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Calling all nerds, Part II.

Byline: Ian Munroe

Summary: With few signs of homegrown Silicon Valleys on the horizon, Gulf states are spending billions more to attract high-tech knowhow, Part II.

Click here to read Part I.

Gulf companies and governments seem more than happy to buy and apply new technologies these days. Four of the GCC's six members ranked in the top 40 countries worldwide on a recent information technology report by the World Economic Forum and INSEAD business school. But those rankings were based largely on the region's ample technology investments, and its purchasing power as a wealthy technology consumer.

"You show them something new and they want to do it," says Pooya Darugar, platform and technology evangelist at Microsoft Gulf. "There are no legacy systems [old computers and software] that they worry about. That's one of the great things about working in this market."

The US software behemoth moved to the region way back in 1992, eons ago in terms of the region's recent breakneck development. Like Huawei though, Microsoft's operations here haven't expanded much beyond sales, marketing and customer support. So the $8.2 billion it spent on R&D last year flowed mostly to the company's corporate headquarters in California, or to development centers in China and India.

But Darugar sees no reason the Gulf states can't produce the next great wired invention. "The internet is a very equalizing technology," he says. "These small startups like Twitter - they could be run out of Bahrain, or out of Oman."

"If you look at the university students in this area, they have the skills, they have the hunger," he adds. "We have to make sure they have the capability to go to the market, so they don't necessarily have to become public-sector workers."

New addition. One project that the UAE hopes will attract young technology firms is Dubiotech, a handful of buildings under construction near one of Dubai's arterial roads, on a two-square-kilometer patch of desert that was bequeathed to the project by the emirate's ruler. The first buildingAa - a four-storey laboratory facility - is expected to open this summer. And the science park's director, Marwan Abdul Aziz, says a dozen firms, from pharmaceuticals to medical-device manufacturers, have signed on as tenants since January alone.

"Most of their activities are market-driven," Abdul Aziz admits about Dubiotech's growing list of host companies. "They want to make sure they have a strong base. Once that happens, they will be more comfortable, know the market better, invest more money and do more R&D work as well."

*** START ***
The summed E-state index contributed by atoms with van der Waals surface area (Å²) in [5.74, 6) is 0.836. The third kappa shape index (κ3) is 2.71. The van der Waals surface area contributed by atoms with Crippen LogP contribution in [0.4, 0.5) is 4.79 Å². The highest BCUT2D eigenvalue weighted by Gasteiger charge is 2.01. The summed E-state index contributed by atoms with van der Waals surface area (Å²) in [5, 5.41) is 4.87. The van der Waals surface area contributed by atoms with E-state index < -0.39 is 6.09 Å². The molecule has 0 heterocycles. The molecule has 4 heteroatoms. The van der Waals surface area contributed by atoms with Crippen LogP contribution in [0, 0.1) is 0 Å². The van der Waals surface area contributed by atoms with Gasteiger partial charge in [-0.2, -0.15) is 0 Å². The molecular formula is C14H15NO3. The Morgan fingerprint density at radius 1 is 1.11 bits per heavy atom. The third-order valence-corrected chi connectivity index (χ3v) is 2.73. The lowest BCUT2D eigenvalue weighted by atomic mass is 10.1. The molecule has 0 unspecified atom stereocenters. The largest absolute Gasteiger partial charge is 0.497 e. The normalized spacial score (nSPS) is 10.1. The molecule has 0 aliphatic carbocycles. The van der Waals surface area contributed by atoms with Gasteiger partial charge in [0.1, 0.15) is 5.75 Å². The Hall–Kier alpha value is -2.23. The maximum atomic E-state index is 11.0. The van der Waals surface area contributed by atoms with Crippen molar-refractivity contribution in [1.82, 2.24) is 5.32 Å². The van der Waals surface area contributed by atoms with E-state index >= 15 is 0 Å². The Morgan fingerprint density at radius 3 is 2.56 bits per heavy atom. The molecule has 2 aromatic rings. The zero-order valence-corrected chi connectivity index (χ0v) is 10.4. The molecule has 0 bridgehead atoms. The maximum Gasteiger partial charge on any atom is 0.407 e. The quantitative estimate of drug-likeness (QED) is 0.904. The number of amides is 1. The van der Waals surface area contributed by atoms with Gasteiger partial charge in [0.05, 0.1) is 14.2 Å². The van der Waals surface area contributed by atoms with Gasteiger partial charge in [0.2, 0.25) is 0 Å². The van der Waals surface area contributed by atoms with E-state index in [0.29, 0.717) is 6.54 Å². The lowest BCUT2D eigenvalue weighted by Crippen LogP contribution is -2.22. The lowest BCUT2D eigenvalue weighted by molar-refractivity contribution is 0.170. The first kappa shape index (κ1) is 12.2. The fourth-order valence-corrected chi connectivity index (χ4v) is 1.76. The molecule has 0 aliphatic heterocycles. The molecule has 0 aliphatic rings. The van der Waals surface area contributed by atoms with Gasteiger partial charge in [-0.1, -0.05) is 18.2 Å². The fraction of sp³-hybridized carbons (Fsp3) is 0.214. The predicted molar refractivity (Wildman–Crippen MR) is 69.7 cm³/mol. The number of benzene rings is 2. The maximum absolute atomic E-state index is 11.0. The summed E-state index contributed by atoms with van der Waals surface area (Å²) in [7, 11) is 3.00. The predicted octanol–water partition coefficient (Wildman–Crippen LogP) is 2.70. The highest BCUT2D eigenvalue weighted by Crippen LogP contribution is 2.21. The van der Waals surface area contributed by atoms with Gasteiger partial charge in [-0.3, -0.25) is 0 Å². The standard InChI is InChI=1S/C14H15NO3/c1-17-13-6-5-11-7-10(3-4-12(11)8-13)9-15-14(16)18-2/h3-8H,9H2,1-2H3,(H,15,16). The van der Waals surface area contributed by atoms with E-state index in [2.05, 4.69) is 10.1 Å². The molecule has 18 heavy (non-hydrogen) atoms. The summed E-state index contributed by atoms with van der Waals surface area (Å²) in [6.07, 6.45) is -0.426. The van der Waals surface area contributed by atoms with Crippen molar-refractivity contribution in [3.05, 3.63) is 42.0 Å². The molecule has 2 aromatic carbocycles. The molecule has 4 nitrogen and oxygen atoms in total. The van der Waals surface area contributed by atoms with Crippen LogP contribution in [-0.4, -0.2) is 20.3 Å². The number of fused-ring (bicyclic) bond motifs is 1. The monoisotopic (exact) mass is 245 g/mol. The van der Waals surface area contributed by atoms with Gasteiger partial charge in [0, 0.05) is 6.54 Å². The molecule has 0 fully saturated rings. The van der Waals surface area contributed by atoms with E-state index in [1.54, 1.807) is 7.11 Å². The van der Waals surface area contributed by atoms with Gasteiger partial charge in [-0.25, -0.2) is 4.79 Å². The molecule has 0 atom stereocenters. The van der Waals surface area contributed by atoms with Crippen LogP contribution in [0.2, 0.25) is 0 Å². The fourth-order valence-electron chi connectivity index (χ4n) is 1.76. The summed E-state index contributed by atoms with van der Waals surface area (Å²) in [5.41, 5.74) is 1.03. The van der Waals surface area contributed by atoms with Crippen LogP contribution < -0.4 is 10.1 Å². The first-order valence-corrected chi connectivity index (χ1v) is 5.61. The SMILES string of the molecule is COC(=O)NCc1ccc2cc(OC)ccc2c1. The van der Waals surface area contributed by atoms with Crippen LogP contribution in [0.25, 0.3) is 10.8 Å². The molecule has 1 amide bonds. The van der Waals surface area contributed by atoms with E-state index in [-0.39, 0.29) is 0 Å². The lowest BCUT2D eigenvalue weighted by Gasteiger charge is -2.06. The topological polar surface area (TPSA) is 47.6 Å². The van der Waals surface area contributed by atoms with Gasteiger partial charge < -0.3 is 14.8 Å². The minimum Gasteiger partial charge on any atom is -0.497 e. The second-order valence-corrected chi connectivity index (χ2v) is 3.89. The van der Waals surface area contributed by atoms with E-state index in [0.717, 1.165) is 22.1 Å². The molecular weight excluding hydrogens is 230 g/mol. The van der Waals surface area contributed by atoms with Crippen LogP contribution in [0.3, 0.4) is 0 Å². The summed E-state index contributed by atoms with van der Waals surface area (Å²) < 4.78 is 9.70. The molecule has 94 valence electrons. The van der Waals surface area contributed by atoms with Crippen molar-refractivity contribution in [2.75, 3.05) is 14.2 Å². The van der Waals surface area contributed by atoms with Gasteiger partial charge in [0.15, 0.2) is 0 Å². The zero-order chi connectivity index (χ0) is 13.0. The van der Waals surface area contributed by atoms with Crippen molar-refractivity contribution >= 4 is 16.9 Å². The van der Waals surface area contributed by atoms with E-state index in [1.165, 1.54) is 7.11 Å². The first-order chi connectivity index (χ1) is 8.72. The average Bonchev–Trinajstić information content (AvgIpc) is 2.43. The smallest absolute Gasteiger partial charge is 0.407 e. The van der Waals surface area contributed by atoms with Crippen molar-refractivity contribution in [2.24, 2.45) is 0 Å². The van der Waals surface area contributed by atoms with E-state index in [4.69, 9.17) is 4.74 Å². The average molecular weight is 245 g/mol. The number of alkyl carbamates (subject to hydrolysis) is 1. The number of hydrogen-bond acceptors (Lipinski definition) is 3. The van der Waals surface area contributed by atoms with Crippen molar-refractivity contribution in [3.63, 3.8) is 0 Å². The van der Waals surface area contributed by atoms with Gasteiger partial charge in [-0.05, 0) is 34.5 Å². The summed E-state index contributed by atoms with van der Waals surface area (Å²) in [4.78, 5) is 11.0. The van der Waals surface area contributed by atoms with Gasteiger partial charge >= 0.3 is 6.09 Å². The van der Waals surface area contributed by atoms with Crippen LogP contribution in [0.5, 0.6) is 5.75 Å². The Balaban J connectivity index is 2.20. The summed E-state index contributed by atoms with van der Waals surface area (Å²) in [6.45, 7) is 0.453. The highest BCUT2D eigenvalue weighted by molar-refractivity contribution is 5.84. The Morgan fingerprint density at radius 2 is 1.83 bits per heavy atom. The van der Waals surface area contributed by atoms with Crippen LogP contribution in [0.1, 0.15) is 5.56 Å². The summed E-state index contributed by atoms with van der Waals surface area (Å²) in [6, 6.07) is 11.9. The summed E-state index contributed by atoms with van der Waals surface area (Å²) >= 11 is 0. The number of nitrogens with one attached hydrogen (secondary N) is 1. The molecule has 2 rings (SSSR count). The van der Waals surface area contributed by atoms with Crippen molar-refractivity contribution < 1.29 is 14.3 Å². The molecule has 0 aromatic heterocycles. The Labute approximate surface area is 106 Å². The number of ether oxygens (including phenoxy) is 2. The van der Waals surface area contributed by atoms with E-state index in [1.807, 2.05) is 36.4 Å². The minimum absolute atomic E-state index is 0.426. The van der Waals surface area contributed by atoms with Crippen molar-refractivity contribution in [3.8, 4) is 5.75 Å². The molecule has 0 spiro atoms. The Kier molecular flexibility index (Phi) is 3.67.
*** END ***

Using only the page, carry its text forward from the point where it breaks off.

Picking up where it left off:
"This is something that will take some time, and we knew that," he adds. "For R&D to happen you need a good academic base, and that's something the UAE is starting to have."

Indeed, creating new Silicon Valleys takes legions of highly specialized workers, which emerging technology producers like China and India are churning out by the hundreds of thousands each year. But the entire Middle East lacks its own world-class technical institutes. So a growing number of the Gulf's rich petro states are courting tech-savvy Indian and North American universities to set up local branch campuses nearby.

One is the University of Waterloo (UW), a Canadian institution famous for spurring high-tech startups like Research In Motion, creator of the ubiquitous Blackberry. UW plans to set up two engineering programs in Dubai this fall, al-though a permanent home for its campus is being built in Abu Dhabi.

"There are a lot of entrepreneurial activities on campus," says Leo Rothenburg, UW's acting dean of engineering. "It's not uncommon that our students graduate and already have businesses started. ... We intend to bring that same spirit to the United Arab Emirates."

Further up the coast, Qatar's new 14-square-kilometer Education City development already hosts a handful of engineering programs from Texas A&M university, and a computer science program from Carnegie Mellon. The billion-dollar complex dispatched its first round of graduates last year, but many of the students that have enrolled so far have been foreigners. Even though university education is free for citizens of the tiny, petroleum-bathed country, tertiary enrollment for Qataris hovers around 20 percent - a third the rate of most high-income countries.

"They're starting slowly, but with confidence and quality," says Hady Amr, director of the Brookings Doha Center, the Qatar branch of a prominent, Washington-based think tank that was established last year, a few kilometers from Education City.

When asked how close the Gulf has come to cultivating its own technology-export industries, he says: "They're preparing the ground, so that one day those seeds can be planted."

"If you want to see the results of these things, call me in 10 years."

First seen in Trends magazine.

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Publication:Kippreport
Geographic Code:7UNIT
Date:Jun 10, 2009
Words:794
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